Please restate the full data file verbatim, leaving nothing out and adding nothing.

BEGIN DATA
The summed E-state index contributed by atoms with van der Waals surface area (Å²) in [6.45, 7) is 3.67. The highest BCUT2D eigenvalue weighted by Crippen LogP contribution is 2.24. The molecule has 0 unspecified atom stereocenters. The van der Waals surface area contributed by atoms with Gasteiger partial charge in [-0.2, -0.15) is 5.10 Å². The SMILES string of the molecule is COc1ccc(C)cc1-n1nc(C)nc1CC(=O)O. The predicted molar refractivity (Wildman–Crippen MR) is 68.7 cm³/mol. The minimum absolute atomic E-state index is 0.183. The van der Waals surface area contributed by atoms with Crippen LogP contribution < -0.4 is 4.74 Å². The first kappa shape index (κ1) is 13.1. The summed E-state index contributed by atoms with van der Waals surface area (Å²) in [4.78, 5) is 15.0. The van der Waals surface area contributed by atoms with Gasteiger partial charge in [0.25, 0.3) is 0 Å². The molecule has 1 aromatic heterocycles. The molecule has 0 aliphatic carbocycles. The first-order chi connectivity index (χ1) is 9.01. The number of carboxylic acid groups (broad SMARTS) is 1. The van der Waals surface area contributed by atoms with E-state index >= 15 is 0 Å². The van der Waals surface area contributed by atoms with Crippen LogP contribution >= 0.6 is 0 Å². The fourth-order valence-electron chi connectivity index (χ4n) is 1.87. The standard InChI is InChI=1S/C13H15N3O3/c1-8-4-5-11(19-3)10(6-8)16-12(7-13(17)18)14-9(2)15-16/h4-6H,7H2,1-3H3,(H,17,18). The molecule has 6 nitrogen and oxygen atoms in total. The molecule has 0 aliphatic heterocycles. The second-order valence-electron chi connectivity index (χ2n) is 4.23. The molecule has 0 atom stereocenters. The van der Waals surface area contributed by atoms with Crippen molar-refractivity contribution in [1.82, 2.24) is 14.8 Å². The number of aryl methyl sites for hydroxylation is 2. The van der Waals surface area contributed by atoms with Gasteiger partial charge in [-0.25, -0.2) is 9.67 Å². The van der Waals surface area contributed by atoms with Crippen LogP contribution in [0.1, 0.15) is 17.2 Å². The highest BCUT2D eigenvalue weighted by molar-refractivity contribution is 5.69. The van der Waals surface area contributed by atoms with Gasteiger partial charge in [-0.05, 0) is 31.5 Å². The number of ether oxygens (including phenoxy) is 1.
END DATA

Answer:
The summed E-state index contributed by atoms with van der Waals surface area (Å²) in [6.45, 7) is 3.67. The highest BCUT2D eigenvalue weighted by Crippen LogP contribution is 2.24. The molecule has 0 unspecified atom stereocenters. The van der Waals surface area contributed by atoms with Gasteiger partial charge in [-0.2, -0.15) is 5.10 Å². The SMILES string of the molecule is COc1ccc(C)cc1-n1nc(C)nc1CC(=O)O. The predicted molar refractivity (Wildman–Crippen MR) is 68.7 cm³/mol. The minimum absolute atomic E-state index is 0.183. The van der Waals surface area contributed by atoms with Crippen LogP contribution < -0.4 is 4.74 Å². The first kappa shape index (κ1) is 13.1. The summed E-state index contributed by atoms with van der Waals surface area (Å²) in [4.78, 5) is 15.0. The van der Waals surface area contributed by atoms with Gasteiger partial charge in [0.25, 0.3) is 0 Å². The molecule has 1 aromatic heterocycles. The molecule has 0 aliphatic carbocycles. The first-order chi connectivity index (χ1) is 9.01. The number of carboxylic acid groups (broad SMARTS) is 1. The van der Waals surface area contributed by atoms with E-state index >= 15 is 0 Å². The van der Waals surface area contributed by atoms with Crippen LogP contribution >= 0.6 is 0 Å². The fourth-order valence-electron chi connectivity index (χ4n) is 1.87. The standard InChI is InChI=1S/C13H15N3O3/c1-8-4-5-11(19-3)10(6-8)16-12(7-13(17)18)14-9(2)15-16/h4-6H,7H2,1-3H3,(H,17,18). The molecule has 6 nitrogen and oxygen atoms in total. The molecule has 0 aliphatic heterocycles. The second-order valence-electron chi connectivity index (χ2n) is 4.23. The molecule has 0 atom stereocenters. The van der Waals surface area contributed by atoms with Crippen molar-refractivity contribution in [1.82, 2.24) is 14.8 Å². The number of aryl methyl sites for hydroxylation is 2. The van der Waals surface area contributed by atoms with Gasteiger partial charge in [-0.25, -0.2) is 9.67 Å². The van der Waals surface area contributed by atoms with Crippen LogP contribution in [0.1, 0.15) is 17.2 Å². The highest BCUT2D eigenvalue weighted by molar-refractivity contribution is 5.69. The van der Waals surface area contributed by atoms with Gasteiger partial charge in [-0.05, 0) is 31.5 Å². The number of ether oxygens (including phenoxy) is 1.